This article is the first in a series of profiles spotlighting the work of Black journalists at all levels of media. We began discussing this as a series for Black History Month in February, but realized the value of highlighting Black voices extends far beyond a month. We're using this series to keep the conversation going. If you'd like to share your own experience as a Black journalist, email firstname.lastname@example.org.
The past year has been challenging for journalists as Zoom calls, layoffs and budget cuts become commonplace in the industry. But amid the crisis, young journalists are stepping up, ready to make a bold impact on the industry. One of these journalists is Korey Matthews, a news associate at CNBC News.
Matthews started full time at CNBC in January supporting TV production by pulling assets like charts or graphs, editing videos and checking guests’ feeds. While he hasn’t started writing or producing his own segments yet, he hopes to get there soon.
“I got interested in [journalism] just because I wanted to get a little array, a little feel for a lot of things,” said Matthews. “Journalism has allowed me to explore different things and to study different things because I've always been a person that likes learning, figuring out how things work and understanding why things happen.”
He also likes talking to people, another draw for him to the field. But this year, that hasn’t happened in the same way it did in the past — starting his career in news without a newsroom to go to.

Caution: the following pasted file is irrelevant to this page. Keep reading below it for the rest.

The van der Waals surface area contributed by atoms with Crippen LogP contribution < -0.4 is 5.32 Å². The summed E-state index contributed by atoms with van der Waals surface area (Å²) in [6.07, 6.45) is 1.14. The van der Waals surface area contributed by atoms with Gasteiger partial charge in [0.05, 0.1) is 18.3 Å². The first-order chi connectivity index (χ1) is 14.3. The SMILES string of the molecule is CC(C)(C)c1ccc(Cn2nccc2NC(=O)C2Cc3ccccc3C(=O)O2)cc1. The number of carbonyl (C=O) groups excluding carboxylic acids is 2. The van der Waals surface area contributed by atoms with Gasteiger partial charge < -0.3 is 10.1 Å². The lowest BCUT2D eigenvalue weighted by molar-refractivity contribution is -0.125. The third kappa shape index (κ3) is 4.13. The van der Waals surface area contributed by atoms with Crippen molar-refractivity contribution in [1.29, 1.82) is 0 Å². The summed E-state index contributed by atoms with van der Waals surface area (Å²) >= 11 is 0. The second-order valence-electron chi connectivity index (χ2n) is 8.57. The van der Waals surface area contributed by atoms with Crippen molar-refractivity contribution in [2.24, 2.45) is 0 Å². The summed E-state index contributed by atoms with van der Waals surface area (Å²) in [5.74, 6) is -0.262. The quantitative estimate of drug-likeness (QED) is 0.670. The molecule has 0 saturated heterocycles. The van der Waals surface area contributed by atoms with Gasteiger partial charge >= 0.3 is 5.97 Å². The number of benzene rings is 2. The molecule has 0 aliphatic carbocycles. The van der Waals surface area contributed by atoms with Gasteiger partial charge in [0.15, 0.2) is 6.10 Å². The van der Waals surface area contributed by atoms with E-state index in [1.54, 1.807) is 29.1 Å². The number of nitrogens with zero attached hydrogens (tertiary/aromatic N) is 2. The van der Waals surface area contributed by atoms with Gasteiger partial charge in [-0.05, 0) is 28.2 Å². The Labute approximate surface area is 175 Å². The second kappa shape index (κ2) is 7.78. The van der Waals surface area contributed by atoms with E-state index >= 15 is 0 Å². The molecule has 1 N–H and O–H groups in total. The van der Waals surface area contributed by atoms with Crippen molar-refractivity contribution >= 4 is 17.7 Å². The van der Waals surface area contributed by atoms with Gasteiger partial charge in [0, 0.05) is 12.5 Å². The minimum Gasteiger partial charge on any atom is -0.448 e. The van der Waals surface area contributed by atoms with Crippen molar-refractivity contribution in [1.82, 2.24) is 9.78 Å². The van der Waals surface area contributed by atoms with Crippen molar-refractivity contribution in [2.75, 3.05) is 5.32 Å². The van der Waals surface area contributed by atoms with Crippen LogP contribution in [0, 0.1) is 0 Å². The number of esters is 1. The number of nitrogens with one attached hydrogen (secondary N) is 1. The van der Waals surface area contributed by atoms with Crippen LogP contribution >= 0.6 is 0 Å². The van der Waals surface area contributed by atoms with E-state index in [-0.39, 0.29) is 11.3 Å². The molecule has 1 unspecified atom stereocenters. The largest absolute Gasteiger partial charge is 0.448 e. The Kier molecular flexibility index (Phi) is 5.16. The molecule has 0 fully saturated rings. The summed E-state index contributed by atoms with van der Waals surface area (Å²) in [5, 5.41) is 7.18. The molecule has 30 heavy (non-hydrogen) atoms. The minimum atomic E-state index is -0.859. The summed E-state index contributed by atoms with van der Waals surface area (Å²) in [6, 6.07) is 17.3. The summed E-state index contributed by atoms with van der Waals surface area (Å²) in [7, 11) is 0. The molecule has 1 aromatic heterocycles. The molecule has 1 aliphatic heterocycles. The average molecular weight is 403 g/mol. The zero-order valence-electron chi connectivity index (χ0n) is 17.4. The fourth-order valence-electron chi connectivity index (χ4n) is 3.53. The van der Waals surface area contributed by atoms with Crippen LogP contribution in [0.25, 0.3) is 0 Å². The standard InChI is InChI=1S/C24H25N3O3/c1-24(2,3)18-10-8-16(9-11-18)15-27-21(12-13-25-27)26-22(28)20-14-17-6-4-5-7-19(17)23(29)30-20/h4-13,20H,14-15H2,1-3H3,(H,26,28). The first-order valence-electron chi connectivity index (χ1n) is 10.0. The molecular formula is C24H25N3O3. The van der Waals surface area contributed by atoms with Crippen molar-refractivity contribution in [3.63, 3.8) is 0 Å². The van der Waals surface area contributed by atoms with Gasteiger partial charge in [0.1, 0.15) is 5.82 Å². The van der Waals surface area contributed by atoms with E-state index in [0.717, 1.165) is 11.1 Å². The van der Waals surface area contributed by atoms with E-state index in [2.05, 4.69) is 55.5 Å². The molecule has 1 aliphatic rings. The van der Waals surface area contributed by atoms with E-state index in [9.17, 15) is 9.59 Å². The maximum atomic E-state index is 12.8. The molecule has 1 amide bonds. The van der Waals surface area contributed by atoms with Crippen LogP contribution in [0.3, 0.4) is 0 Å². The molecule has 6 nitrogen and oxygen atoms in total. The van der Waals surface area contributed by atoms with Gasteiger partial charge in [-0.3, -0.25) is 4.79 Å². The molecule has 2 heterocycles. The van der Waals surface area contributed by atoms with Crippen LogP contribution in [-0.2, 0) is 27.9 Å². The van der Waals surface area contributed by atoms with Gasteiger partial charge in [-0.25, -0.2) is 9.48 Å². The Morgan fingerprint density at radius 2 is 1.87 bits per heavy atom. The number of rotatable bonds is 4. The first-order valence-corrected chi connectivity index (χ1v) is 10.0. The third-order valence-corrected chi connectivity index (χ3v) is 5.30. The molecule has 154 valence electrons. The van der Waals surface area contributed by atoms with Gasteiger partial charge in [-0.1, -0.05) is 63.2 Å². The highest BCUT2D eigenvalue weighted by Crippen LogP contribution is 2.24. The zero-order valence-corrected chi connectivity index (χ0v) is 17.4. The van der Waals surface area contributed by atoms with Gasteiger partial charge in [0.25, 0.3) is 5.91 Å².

After attending undergrad at Morgan State University, Matthews started at the Craig Newmark Graduate School of Journalism at the City University of New York in the fall of 2019, graduating this past December. More than half his time in graduate school was remote, but he embraced it all anyway.
“It's been a challenge,” said Matthews. “And it hasn't been what I would call ideal. But I'm thankful for the lessons that I've learned from it.”
Matthews participated in our IJNet Back in the Newsroom internship program in 2019, contributing articles and helping us launch our podcast, IJNotes. Now, we have the opportunity to interview him about starting a career in the midst of a pandemic, challenges Black journalists face and advice he has for other emerging journalists, and newsrooms hiring young people.
[Read more: Tips for early-career journalists during the pandemic]
IJNet: What is something that would attract you to a newsroom to help you feel included? What can newsrooms learn about what younger journalists need right now?
Matthews: Embracing social media is important because younger journalists are just trying to think about how this industry is going to stay relevant, and how they're going to keep growing. And a newsroom that's showing that they really care about social media — and not just being on it, but understanding how it works and understanding how people on social media want to consume their content — that's the important thing. When younger journalists see that, they don’t just see the company put an intern there and say “make posts” or do anything like that, but they actually seem [newsrooms] trying to understand what social media is and how it works, that's an important thing.